I am about to make a controversial point, so consider this a trigger warning:
In South Africa today, there are many problems. While the apartheid is officially over, South Africa faces many new challenges: continued political corruption, crumbling infrastructure, water and food shortages, high unemployment, and violent crime at an all-time high. Journalists from the area have reported a growing nostalgia even among black South Africans for the apartheid area because while the laws were unfair, at least they were enforced.
I think it is reasonable to assume that during the dark days of the reconstruction era there were much the same feelings among some freed slaves in the American south. If this “things are so bad, I miss being a slave” was what Mitchell was going for, she didn’t highlight how bad things must have been for the freed slaves that it made them actually nostalgic for slavery.
Most of the black characters we see in the novel never even seem to think about themselves at all. They are very flat characters that only show up to serve the white people. So I hesitate to give Mitchell the benefit of the doubt. The novel’s focus on white, former slaveholders, means that any nostalgia is for the “good old days” is relegated to missing the days when “people knew their place” yeah, I don’t feel sorry for you jerks.
When Scarlet meets Big Sam after the war he tells her about his travels up north. He talks about feeling uncomfortable with northerners treating him like an equal and how northerners “don’t know how to treat black folks.” and Scarlet sighs about how they need to be “treated like small children.” Considering that Mitchell lived in the Jim Crow era Georgia, her real meaning becomes horribly clear.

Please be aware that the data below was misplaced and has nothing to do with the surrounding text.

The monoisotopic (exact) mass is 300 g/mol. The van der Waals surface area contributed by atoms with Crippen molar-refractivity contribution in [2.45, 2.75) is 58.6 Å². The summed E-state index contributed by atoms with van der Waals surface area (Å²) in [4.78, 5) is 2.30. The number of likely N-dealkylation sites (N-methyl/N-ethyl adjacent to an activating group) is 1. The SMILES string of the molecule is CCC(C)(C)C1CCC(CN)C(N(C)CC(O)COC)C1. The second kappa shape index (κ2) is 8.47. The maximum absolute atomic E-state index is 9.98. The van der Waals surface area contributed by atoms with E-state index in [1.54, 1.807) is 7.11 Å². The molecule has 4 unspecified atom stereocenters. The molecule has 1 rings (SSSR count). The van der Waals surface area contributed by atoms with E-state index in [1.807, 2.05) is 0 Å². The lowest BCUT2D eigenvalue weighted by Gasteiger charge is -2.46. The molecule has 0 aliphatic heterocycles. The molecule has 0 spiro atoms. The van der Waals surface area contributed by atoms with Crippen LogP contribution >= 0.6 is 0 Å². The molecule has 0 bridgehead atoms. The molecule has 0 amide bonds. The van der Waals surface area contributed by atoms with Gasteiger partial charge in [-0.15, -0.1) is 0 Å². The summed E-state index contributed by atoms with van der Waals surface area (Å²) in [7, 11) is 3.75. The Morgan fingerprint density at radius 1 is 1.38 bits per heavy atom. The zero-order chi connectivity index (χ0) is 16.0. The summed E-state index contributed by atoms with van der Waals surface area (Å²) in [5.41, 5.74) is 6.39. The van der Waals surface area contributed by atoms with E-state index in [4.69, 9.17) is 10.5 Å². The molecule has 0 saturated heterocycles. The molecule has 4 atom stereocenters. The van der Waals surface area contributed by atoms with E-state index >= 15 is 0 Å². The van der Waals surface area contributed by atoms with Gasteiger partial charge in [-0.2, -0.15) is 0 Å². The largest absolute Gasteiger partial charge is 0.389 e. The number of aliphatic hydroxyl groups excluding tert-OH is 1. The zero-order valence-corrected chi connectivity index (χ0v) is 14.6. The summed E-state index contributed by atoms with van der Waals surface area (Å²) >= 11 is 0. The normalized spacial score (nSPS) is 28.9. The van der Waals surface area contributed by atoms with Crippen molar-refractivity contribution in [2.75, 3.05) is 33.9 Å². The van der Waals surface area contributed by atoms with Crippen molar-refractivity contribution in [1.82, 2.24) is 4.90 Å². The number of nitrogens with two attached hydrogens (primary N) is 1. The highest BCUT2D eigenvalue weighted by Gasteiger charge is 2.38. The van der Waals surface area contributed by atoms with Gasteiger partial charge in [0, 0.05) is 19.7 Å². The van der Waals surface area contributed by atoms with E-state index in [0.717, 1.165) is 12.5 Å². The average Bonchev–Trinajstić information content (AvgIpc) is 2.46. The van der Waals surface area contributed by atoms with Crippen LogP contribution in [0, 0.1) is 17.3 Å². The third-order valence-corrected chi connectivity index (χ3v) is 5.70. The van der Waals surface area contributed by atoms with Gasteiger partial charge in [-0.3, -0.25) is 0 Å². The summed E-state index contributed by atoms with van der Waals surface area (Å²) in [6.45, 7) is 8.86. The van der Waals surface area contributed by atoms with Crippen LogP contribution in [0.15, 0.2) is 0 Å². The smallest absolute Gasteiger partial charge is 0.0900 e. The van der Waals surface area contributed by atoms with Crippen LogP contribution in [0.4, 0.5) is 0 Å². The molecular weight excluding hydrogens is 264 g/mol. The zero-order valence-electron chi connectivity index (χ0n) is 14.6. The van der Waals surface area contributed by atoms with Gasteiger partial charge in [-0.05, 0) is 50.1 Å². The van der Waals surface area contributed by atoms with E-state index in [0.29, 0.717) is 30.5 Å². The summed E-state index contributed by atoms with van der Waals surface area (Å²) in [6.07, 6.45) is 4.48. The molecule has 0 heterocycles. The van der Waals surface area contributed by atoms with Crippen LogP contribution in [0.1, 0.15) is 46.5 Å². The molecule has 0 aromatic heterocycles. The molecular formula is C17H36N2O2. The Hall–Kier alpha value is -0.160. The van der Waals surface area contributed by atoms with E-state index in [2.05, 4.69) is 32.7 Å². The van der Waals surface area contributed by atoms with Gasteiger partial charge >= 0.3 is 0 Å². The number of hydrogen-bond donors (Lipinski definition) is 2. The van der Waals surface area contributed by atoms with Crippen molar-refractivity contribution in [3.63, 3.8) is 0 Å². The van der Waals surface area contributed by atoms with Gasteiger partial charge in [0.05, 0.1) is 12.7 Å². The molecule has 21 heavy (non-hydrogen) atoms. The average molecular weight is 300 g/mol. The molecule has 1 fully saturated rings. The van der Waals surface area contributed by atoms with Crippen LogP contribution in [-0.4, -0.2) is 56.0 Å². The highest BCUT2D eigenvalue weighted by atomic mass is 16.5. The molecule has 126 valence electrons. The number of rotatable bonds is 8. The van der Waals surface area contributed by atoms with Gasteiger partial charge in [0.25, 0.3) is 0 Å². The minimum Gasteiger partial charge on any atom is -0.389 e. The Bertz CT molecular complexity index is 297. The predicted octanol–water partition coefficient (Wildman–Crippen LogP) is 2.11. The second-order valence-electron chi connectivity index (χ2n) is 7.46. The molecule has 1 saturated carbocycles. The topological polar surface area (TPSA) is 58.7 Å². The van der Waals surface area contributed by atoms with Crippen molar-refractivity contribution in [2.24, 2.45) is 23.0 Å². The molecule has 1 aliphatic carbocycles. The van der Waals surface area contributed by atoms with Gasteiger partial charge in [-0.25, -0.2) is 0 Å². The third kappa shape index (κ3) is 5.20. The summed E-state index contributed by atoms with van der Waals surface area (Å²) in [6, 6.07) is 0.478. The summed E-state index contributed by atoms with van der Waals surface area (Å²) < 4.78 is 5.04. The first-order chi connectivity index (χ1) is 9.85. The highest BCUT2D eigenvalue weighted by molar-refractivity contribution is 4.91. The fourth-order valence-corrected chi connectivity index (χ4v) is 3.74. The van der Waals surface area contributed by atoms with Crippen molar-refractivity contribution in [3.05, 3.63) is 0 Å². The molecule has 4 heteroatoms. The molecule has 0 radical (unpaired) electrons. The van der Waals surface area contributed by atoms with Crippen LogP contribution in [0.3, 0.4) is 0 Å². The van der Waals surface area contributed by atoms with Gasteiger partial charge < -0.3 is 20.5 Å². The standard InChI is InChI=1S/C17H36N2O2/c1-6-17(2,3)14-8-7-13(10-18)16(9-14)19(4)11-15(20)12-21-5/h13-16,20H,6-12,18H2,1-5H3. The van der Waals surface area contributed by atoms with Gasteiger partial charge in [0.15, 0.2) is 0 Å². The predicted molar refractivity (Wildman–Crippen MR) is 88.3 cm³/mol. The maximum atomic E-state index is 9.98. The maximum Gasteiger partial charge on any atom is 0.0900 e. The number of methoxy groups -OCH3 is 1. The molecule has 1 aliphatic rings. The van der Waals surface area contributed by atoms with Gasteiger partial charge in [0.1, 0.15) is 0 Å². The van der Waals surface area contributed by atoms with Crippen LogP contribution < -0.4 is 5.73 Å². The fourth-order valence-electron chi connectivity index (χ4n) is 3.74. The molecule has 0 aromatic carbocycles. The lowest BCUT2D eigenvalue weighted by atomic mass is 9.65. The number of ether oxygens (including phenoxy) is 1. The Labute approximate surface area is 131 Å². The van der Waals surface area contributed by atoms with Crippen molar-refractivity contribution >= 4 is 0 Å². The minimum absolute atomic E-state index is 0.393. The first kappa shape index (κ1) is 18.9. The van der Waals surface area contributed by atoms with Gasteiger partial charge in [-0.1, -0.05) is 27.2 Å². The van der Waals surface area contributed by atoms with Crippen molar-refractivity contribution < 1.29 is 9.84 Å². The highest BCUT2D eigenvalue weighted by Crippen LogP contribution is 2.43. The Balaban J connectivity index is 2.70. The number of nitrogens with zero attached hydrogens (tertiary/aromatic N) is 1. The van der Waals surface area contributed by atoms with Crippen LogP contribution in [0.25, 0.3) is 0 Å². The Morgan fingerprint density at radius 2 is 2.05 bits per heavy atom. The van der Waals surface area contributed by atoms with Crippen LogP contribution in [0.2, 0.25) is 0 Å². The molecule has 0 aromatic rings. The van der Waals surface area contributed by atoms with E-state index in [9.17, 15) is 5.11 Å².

The KKK are portrayed as protecting women from the “drunk on freedom” black men, (yes, Mitchell used those exact words) and trying to fight for their property rights, since plantations were being carved up and given to freed slaves. Oh, you poor former slaveholders they’re carving up your land and giving it to your victims!
There is also a LOT of Dixiecrat rhetoric talking about how horrible the Republicans are for giving freed slaves the right to vote.
From what I understand, Mitchell had family that was “involved in politics” in the 1920-30’s. At that time, in Georgia, that likely means that she had family who were Klan members.
I can’t prove anything of course! It’s just wild speculation on my part, but I’m comfortable with that guess.
There was one moment in the novel I think does deserve some credit. When the war is over, Scarlet has a conversation with a Yankee officer’s wife. The woman is looking for a nanny for her children. Scarlet tells her how to find a ‘Mammy,’ but the woman is aghast at the thought of a black person in her home. She wants an Irish girl. Drawing a loose parallel from the South’s racism against the freed blacks to the north’s racism against the Irish.
At this moment Mitchell addresses that the Yankees did not necessarily want equality with blacks, and had no intention of employing the very people they freed. By doing so, she demonstrates clearly that the northerners were not above racism themselves.
That’s one point for you Mitchell, even a broken clock is right twice a day!